Officials ID Long Beach Fire Captain Killed in the Line of Duty as Father of 2, Department Veteran

The fire captain who died after gunfire erupted as officials were responding to a fire at a senior living facility in Long Beach Monday morning had been with the department for 17 years, officials said.

Dave Rosa, 45, had also served as captain of Fire Station 10 for the last six and a half years, said Long Beach Fire Chief Mike Duree.

Long Beach Fire Captain Dave Rosa is seen in a photo released June 25, 2018, by the Long Beach Fire Department.

Long Beach Fire Capt. Dave Rosa is seen in a photo released June 25, 2018, by the Long Beach Fire Department.

He leaves behind a wife and two sons — ages 16 and 25.

"This is a tough day," Duree said, pausing tearing up. "It's a tough day."

Rosa's children had grown close to others in the department during their father's nearly two-decade career, said Jake Heflin, a spokesperson for the Fire Department.

“These young adults have grown up around the firehouse, so this is obviously this is a very difficult situation and time for all of us,” he told KTLA.

Heflin described the fallen captain as a man dedicated to his family, his profession and "committed to always making himself better." Rosa often served as a mentor to new firefighters and paramedics and was a training captain before being assigned to station 10, he said.

"That’s the kind of person Dave was, and he always had a smile on his face, always greeted you with a big hug and just a real engaging person," Heflin said. "And just a great friend and a great person to have around, and certainly someone you wanted on that engine company with you when you were going out and doing your job."

Firefighters could be seen embracing and consoling each other outside St. Mary Medical Center, where Rosa was treated, in aerial video from the scene.

Firefighters salute the van carrying the body of slain Long Beach Fire Capt. Dave Rosa as it travels down the 710 Freeway en route to the coroner's office on June 25, 2018. (Credit: KTLA)

Firefighters salute the van carrying the body of slain Long Beach Fire Capt. Dave Rosa as it travels down the 710 Freeway en route to the coroner's office on June 25, 2018. (Credit: KTLA)

A "last call" issued for Rosa over authorities' communication system around 8:10 a.m. — after roll call was taken and he had not answered — signed off with words from a traditional Irish blessing: "May the sun shine upon his path, may wind always be at his back and may the Lord hold him in the palm of his hands until we meet again."

Rosa's body was escorted with full honors from St. Mary to the coroner's office beginning around 12:20 p.m. A flag could be seen flying at half-staff outside the hospital.

Rosa was among two fire officials who were shot during Monday's incident inside a high-rise building at 600 E. Fourth St. that houses apartments for seniors.

Crew members from other L.A. County fire departments were staffing the Long Beach stations as Long Beach firefighters attended the procession.

“This is a large event for us and a huge loss for us,” Heflin said.

Long Beach Mayor Robert Garcia also expressed his condolences during a news conference.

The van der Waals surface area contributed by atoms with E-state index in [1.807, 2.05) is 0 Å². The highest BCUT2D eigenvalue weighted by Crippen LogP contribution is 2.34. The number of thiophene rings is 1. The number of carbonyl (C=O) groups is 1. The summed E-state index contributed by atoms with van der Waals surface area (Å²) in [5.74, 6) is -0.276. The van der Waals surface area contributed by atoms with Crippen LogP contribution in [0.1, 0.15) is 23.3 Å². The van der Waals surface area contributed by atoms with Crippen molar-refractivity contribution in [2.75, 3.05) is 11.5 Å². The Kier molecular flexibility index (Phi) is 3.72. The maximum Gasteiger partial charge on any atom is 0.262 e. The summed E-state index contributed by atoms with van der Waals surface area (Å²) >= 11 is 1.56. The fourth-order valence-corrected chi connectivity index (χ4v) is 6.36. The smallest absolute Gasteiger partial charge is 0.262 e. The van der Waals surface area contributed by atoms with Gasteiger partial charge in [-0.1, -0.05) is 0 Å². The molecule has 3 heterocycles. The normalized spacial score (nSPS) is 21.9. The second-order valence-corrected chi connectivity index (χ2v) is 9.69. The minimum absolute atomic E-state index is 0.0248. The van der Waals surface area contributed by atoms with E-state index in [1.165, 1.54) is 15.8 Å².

"Long Beach lost a hero today," he said. "The entire city as well as our fire department is mourning the loss of someone who was very dear to our community."

Long Beach firefighter Ernesto Torres is seen in a photo released on June 25, 2018, by the Long Beach Fire Department.

Long Beach firefighter Ernesto Torres is seen in a photo released on June 25, 2018, by the Long Beach Fire Department.

The second, Firefighter Ernesto Torres, was discharged from the hospital late Monday morning and is expected to make a full recovery, Heflin said. Torres is about 35 years old and has been with the department more than 10 years, according to Duree.

An elderly man, who is a resident at the building, was also wounded. He was listed in stable but critical condition, authorities said.

Officials were originally called to the scene around 3:50 a.m. to put out a fire, but then residents reported they had heard some sort of explosion and could smell gasoline. The building's occupants were told to shelter in place.

Then gunfire erupted around 4:10 a.m., shortly after firefighters put out the blaze but remained inside the building. It's unclear what led up to the shooting, said Long Beach Police Chief Robert Luna.

"You go to these scenes and you never know what's on the other side of those doors," Luna said. "These brave firefighters went through those doors and unfortunately they were met with gunfire."

At an afternoon news conference, Duree said firefighters are faced with dangerous situations on a daily basis in order to keep the public safe.

"It’s important to note, firefighters across the region, across our state and across our country right now are putting themselves in harm’s way in service to their community," he said. "Captain Rosa answered that call this morning of service to his community, and he paid the ultimate sacrifice."

A resident at the facility, identified as 77-year-old Thomas Kim, was initially detained as a person of interest, questioned and subsequently arrested, Luna stated at the news conference.

Kim was booked on suspicion of murder, two counts of attempted murder and arson, and was being held on $2 million bail, the police chief added.

A weapon was recovered, and investigators are still working to put together a "big puzzle" from a "very chaotic scene," according to Luna.

Meanwhile, tributes to Rosa were pouring in from public safety agencies across the Southland.

KTLA's Juan Flores contributed to this story.